7. Steve Michaels says:

    Great side step Kelly. You forgot about the ‘including but not limited to’ bit. But then again, all you are really doing is trying to deflect the subject away from the fact that there are no long term safety studies AND that the VICP findings are decidedly at odds with your own, the industry’s and the Government’s claims of no links.
    The underlying claim of the report is that more research (honest and dispassionate research) is warranted. For some reason, you seem most afraid of that conclusion. So much so that you choose to completely ignore what is being said. You make a statement, another statement is made with which you disagree, and your choice of action is to make another statement that completely ignores the subject of what you are ostensibly replying to. I believe that this reaction comes for cognitive dissonance. You know that the answers are not as cut and dry as you promote, but you are unable to open your mind enough to consider that you may be wrong. As a result, you simply ignore anything that challenges your view because you are incapable of being dispassionate about the subject. End result: you answer the statements you WISH were being made, not the statements that ARE being made.

    • Kelly says:

      No Steve, you are side stepping. You are trying to deflect the conversation away from the fact that varicella vaccine has nothing to do with autism, so you can preach about some study from safeminds.org that you have provided no link to. It very much appears you are just making crap up so you don’t have to respond to my question. So in attempt to keep you on topic, I’ll ask the question again:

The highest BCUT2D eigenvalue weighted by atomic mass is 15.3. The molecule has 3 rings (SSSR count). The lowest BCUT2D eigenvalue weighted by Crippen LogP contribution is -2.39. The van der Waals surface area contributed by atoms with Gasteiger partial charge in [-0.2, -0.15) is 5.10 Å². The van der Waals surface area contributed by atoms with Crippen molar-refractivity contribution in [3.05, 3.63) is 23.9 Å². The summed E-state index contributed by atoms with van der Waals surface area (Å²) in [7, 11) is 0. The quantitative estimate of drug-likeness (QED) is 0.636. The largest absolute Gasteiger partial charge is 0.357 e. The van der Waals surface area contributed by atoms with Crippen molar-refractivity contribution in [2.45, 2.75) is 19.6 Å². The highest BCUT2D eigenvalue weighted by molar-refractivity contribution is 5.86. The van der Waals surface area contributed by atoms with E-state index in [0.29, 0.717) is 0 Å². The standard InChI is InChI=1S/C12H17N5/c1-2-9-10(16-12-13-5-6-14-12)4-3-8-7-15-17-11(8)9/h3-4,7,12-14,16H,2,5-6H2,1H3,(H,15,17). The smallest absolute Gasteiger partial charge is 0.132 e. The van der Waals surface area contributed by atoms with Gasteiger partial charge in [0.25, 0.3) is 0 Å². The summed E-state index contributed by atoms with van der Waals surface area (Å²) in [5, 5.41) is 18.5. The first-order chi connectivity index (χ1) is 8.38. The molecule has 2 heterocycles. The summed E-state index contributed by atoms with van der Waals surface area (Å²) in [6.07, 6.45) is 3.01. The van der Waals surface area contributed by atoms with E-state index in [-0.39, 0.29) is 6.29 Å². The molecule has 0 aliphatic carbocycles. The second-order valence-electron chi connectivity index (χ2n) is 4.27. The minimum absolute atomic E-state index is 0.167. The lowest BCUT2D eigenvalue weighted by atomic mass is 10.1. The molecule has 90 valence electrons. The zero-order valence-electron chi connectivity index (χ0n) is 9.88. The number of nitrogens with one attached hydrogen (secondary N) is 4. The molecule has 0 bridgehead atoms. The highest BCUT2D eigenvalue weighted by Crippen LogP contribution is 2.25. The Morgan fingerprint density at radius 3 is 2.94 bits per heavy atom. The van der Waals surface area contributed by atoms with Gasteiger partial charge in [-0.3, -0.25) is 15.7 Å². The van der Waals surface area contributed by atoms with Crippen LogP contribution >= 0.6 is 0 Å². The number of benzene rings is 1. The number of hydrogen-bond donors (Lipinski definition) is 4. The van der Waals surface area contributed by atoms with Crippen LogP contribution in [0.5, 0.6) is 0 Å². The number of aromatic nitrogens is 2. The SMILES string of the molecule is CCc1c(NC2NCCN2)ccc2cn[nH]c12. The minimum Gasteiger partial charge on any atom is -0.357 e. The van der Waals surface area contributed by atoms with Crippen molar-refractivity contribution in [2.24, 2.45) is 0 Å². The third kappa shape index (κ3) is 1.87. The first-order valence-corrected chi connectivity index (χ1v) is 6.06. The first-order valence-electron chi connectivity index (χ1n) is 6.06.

Can you explain how the concerns of how vaccines cause autism apply to the varicella vaccine causing autism in particular, since that was Babs concern about giving this vaccine to her child and what I was responding to?
      And I’ll just keep harping on this until you answer the question, or concede that Babs concerns are indeed unfounded. You claim that I’m talking nonsense, Steve. Well, I have an open mind, explain to me why.

  8. Steve Michaels says:

    Oh, and in direct response to your last bit, have you ever played a game called London Bridge? You push a line of cars on to the bridge in turns against your opponent. Whoever pushes the car on the bridge that creates enough weight to collapse the bridge loses. All of the cars already ON the bridge are involved in the collapse, but the blame is placed firmly upon the LAST car for the purpose of the game. So it is with toxicity. There are many sources. If vaccines are adding to the load, they are just as guilty as other sources, even if they are not the ‘final straw’. Why? Because there are many toxins in our world that are out of our control. However, we can choose NOT to add to them and push ourselves or our children closer to, if not over, the threshold of damage by refusing to be injected with them.
    Since the question of safety is VERY MUCH still open (and in fact leaning against vaccines being safe), its a bit like London Bridge. If the tolerance levels of receiving vaccines is now causing injuries in 1 in 110 kids (using the currently accepted autism numbers), how will adding another vaccine on top affect those numbers.